Long ago a robbery suspect shot him. I called for help with his radio and kept pressure on the wound until I was tasered and arrested. Dash camera footage changed their minds and since then the police department has looked out for me. Like elephants, they have not forgotten.

Am I homeless? Guilty as charged. Hopeless? You tell me.

You’ll never know anyone’s story until you ask. Never know where you’ll find yourself until you’re there. Never know how it happened until it does.

Be nice.

 

These shoes

 

 

Them That Ask No Questions Isn’t Told A Lie

18 Mar

100 words for Friday Fictioneers based on the photo prompt below from Rachael Bjerke, a green hued picture that seems synchronistically perfect for the celebration of the day of St. Patrick, who, as we all know, was canonized by Pope Bartholomeo the Pre-emptory for driving all the frogs out of Louisiana. Imagine that.

 

Rachel Bjerke

(Copyright Rachael Bjerke)

In 1954, a talking frog said goodbye to his thousands of brothers and sisters and climbed to the top of a magic fountain to ask about his future with the spirit that lived within.

“You will live in a big city but make your living on the street. Each year before the ponds turn to ice, people will inflate a gigantic likeness of you and pull it between tall buildings.”

“Why?”

“It’s not clear.”

“Anything else?”

“You will marry a pig.”

“I’m going back to the swamp.”

“It’s not easy being green.”

 

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Snow Angel

11 Mar

One hundreds words for Friday Fictioneers based on the photo prompt below by Sandra Crook.

 

Frost on a stump. Sandra Crook.

(Copyright Sandra Crook)

On the morning of my sixth birthday they were fighting again.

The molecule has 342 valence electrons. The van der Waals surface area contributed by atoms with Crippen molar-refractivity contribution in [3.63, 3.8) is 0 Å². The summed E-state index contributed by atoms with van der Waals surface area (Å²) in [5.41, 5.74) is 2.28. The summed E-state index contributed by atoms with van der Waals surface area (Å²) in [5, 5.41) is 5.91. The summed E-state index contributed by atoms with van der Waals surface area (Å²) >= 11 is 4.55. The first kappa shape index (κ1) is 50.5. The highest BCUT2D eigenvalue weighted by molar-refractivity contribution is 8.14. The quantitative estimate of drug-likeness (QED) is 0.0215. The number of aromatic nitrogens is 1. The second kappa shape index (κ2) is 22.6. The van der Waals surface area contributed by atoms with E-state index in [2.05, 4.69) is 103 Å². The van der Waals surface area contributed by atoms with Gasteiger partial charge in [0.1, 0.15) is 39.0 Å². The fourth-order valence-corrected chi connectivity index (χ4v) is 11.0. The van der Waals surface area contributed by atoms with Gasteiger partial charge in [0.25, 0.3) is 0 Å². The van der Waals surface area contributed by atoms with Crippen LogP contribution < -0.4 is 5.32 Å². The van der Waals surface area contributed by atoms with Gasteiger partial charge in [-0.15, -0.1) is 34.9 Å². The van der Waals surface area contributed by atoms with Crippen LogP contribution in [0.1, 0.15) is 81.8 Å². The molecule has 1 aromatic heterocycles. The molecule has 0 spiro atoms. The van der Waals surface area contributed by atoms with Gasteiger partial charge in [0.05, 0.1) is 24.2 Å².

I took my Flexi-flyer to the estuary and hurled myself down chaotic tilted slabs of tidal floes and out onto the thinner ice of the river, which popped and cracked behind me as I passed.

At day’s end, cold, wet and tired, I felt something soft brush my eyelid. I lay down on the sled and looked up. Flakes the size of quarters spiraled from a featureless gray sky.

As the new snow fell silently with the night I closed my eyes and wondered whether they would miss me.

 

 

angelsnow

Social Darwinism

4 Mar

100 words of apophenia for Friday Fictioneers based on the photo prompt from Erin Leary. Thanks to all who read Dream of the Dragonfly and commented during the preceding week. If I didn’t get to your story please accept my heartfelt apology. Out of 117 stories and I read about 40%. Madison’s baby is turning into a demanding teenager under the patient care of Rochelle. Hide the car keys. I can’t promise I’ll be doing any better, reading-wise, this week, but one thing I will tell you is that if you write a good story, word will get out. Witness the writing of Dr. Tracey of http://whatsfordinnerdoc.com. She’s new but good. Welcome to the party, pal.

Cepheus

(Copyright Erin Leary)

“What do you see?” asked Emily’s court appointed psychiatrist, Dr. Rochelle Fields.

“Stars.”

“You know what most people see when they look at that picture?”

“Mushrooms?”

 

“Did you kill him, Emily?”

“Yes.”

“Do you know why?”

“It was a mercy killing. We’d been married a month when he said he wanted me to share him with another woman.”

“My report will say temporary insanity, Emily. Doing my bit to save the world, one retroactive abortion at a time.”

“Thank you.”

 

“What stars, Emily?”

“The constellation Cepheus.”

“Remarkable.”

CepheusStars

Cepheus